There are the Jewish heroes we know, of whom we are proud, about whom we can read and learn. And there are others that carry out their work for the Jewish people in the shadows – quietly and below the radar.
Such a hero passed away last week – Rabbi Abraham Hamra z”l, the former Chief Rabbi of the Syrian Jewish Community. He became the rabbi of the community in 1976 at age 33.
I first met him when I was a young Jewish communal professional at the American Jewish Joint Distribution Committee in the early 1990’s, where I was responsible for dealing with the Jewish community in Syria, which then numbered 4,500 people. The community lived in an uncertain environment under the ever-watchful eye of the Mukhabarat, the secret police.
Rabbi Hamra would fly from Damascus, I would fly from New York and we would meet in Zurich and other European cities. He would always arrive with his ever-present warm smile, regardless of the dangers that surrounded him and his community.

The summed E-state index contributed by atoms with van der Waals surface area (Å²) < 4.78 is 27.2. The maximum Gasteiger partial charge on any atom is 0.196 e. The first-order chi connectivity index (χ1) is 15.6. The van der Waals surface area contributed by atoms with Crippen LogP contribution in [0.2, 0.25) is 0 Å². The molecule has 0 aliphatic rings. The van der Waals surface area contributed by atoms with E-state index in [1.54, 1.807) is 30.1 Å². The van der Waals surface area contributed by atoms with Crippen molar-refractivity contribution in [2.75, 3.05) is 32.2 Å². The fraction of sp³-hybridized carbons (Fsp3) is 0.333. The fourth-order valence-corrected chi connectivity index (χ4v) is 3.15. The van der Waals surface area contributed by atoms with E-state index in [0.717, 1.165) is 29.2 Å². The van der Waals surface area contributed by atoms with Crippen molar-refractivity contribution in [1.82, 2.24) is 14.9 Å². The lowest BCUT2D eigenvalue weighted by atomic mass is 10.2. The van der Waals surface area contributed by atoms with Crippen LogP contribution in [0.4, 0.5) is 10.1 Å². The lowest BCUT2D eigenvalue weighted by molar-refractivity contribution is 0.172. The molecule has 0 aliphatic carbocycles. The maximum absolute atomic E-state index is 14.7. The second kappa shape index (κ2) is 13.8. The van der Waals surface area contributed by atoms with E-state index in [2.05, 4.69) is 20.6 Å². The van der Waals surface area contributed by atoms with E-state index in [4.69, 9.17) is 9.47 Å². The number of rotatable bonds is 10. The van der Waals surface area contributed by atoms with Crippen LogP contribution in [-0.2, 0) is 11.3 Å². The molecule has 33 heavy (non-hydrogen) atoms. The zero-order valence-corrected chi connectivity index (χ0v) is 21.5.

We would sit in a nondescript hotel room for hours, oblivious to the picturesque winding streets, the chocolate shops and the exquisite pastries just outside the door.
We would first talk about family and then spend many hours discussing the situation of the Jewish community in Syria. Gifts were exchanged – his was usually a box of baklava fresh from Damascus.
When our work was done, we would make our way back to the airport – me to return to the safety of New York, he to navigate the byzantine and treacherous political world in Damascus.
When I would visit Israel in those days, I would also think about him – me walking through the old city of Jerusalem, he in his apartment in old Damascus – just a couple of hours drive away, if the world were a different place.
And then the time came in 1992 to bring the history of the ancient Jewish community of Syria to a close.
He was there to lead his people as they left Syria. Carefully, quietly and diplomatically. Many were involved in this delicate and complicated process. He was at the center of ensuring a smooth and low-profile exodus of the Jews of Syria. They initially came to New York, and many continued to Israel.
His time to leave came too, and we had an emotional reunion in New York. He moved to Israel in 1994 and remained deeply engaged as rabbi of the Syrian Jewish community there.
With an impish smile, a deep sense of humility and nerves of steel he led his people to freedom. He is one of the quiet heroes of the Jewish people.
May his memory be for a blessing.